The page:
I heard somewhere that currently we are in “the information age”. I think this phrase is an understatement. I like to believe we are currently in the “too much information age”. Google and other search engines make it very simple to find information, videos, photos, etc. While student teaching, I found that teaching resource websites became my new best friend. However, I had to be careful because as simple as it was to find lesson ideas, it was not so simple deciphering whether or not it was copyrighted. Even a task as simple as creating a PowerPoint or SmartBoard lesson involved some digging around to make sure I could actually use the image. As an aspiring teacher, I think it is very important to teach students that even though information is readily available, it cannot just be taken. Someone worked very hard and spent their time creating whatever it is they are looking at online so it is our job, as the viewer, to give credit where credit is due. This lesson can be applied in other ways as well or expanded on from a previous lesson: such as, taking things that are not yours. With the 21st Century skills I plan to implement in my classroom, I want to make it clear that in the age we live in “stealing” does not necessarily mean something needs to be tangible for one to take it. This applies to ideas, photos, and videos as well.


To be quite honest, I had a hard time finding a photo that I was sure I could use and is “Creative Commons” or “Public Domain”. I had fun exploring fliker, but found it more difficult on this site to find an image that was not “Traditional Copyright”. I had much more luck with Morgue File. All of the images on this site would be classified as creative commons or public domain. Their morgueFile license states that:

“morgueFile license

You are free:

  • Remix – to adapt the work.
  • Commercial – to use this work for commercial purposes.
  • Without Attribution – to use without attributing the original author.

Under the following conditions:

  • Stand alone basis – You can not sell, license, sublicense, rent, transfer or distribute this image exactly as it is without alteration.
  • Ownership – You may not claim ownership of this image in its original state.
  • Any of the above conditions can be waived if you get permission from the      contributor.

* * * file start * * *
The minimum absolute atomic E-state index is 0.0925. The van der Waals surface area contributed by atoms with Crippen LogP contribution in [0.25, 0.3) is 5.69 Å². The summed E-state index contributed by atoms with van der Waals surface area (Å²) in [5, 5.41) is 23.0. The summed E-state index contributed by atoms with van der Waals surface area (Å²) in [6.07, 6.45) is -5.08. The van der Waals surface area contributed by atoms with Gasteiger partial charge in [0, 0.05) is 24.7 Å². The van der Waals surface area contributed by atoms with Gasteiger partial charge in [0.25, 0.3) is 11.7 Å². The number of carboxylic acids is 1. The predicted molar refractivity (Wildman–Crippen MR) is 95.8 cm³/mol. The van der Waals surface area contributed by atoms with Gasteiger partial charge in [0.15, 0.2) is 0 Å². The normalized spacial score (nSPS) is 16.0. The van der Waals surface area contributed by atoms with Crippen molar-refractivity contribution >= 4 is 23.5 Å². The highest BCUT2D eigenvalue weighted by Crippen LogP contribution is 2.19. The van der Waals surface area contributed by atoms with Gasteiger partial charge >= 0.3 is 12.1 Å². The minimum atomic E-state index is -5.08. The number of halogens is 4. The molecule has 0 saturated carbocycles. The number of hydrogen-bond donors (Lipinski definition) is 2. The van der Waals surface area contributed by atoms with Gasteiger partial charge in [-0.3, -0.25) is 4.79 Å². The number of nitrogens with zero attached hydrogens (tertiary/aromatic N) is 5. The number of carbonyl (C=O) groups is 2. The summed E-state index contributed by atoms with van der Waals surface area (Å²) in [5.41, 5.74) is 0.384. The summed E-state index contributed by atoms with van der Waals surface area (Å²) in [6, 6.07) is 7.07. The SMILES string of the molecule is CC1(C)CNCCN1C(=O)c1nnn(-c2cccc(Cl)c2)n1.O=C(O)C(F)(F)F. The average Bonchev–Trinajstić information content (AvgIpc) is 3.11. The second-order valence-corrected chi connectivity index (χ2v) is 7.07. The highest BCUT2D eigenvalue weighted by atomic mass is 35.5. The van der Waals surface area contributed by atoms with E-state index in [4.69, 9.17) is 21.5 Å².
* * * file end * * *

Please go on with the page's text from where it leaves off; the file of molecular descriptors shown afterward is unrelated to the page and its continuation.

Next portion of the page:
• Nothing in this license impairs or restricts the author’s moral rights.
  • This is a human-readable summary of the Legal Code (the full license)”      (MorgueFile, 2013).

I chose the above image by kconnors of the Lincoln Memorial. I think this is a great generic image of the entire memorial that can be used in many lessons. For example, a lesson about President Lincoln, meeting the VA SOL K.1 which states, “The student will recognize that history describes events and people of other times and places by a) identifying examples of past events in legends, stories, and historical accounts of Powhatan,Pocahontas, George Washington, Betsy Ross, and Abraham Lincoln; b) identifying the people and events honored by the holidays of Thanksgiving Day; Martin Luther King, Jr., Day; Presidents’ Day; and Independence Day (Fourth of July)” (VA Department of Education, 2008).


Morgue File (2013). morgueFile license. Retrieved from: http://www.morguefile.com/license/morguefile

Virginia Department of Education (2008). Standards of learning documents for history & social science. Retrieved from: http://www.doe.virginia.gov/testing/sol/standards_docs/history_socialscience/next_version/stds_historyk.pdf

Week 2: Core knowledge vs. 21st Century Skills

08 Sep


After reading the initial article, What to learn: core knowledge or 21st century skills? (Toddo, 2009) the first thought that came to mind was, “Why would I have to choose one or the other?” I think that students should be taught core knowledge and 21st Century Skills.  After exploring the websites, I still have the same principal question, but a more defined answer of what I wish to see in my future classroom.

Coreknowledge.org concentrates its efforts on developing a set of core knowledge standards that every student needs in order to succeed in education and beyond (Our Philosophy, 2013). This site provides information regarding the purpose of these standards and tools and resources to implement them in the classroom. The majority of this core knowledge is something they believe to be necessary for all students. The mission statement focuses on “Educational excellence and equity for all children” (Our Philosophy, 2013). As Special Education is a multidisciplinary subject area, I chose to further explore the ideas core knowledge presents about language arts and literacy. The “Core Language Arts Program” focuses on what they call a “two lock box” which includes decoding skills as the first lock, and oral language, vocab, and background knowledge as the second (CKLA, 2013). This focuses on not only literacy, but background, or “walking around knowledge” that enables students to learn more. Overall, after reviewing this site and the beliefs associated, I think it is beneficial for all students to have background knowledge, and the more information a student already knows, the more they can learn and build on this knowledge. I also think this knowledge is necessary for making connections and moving forward to inquiry based learning that we have explored in the text (Coffman, 2013).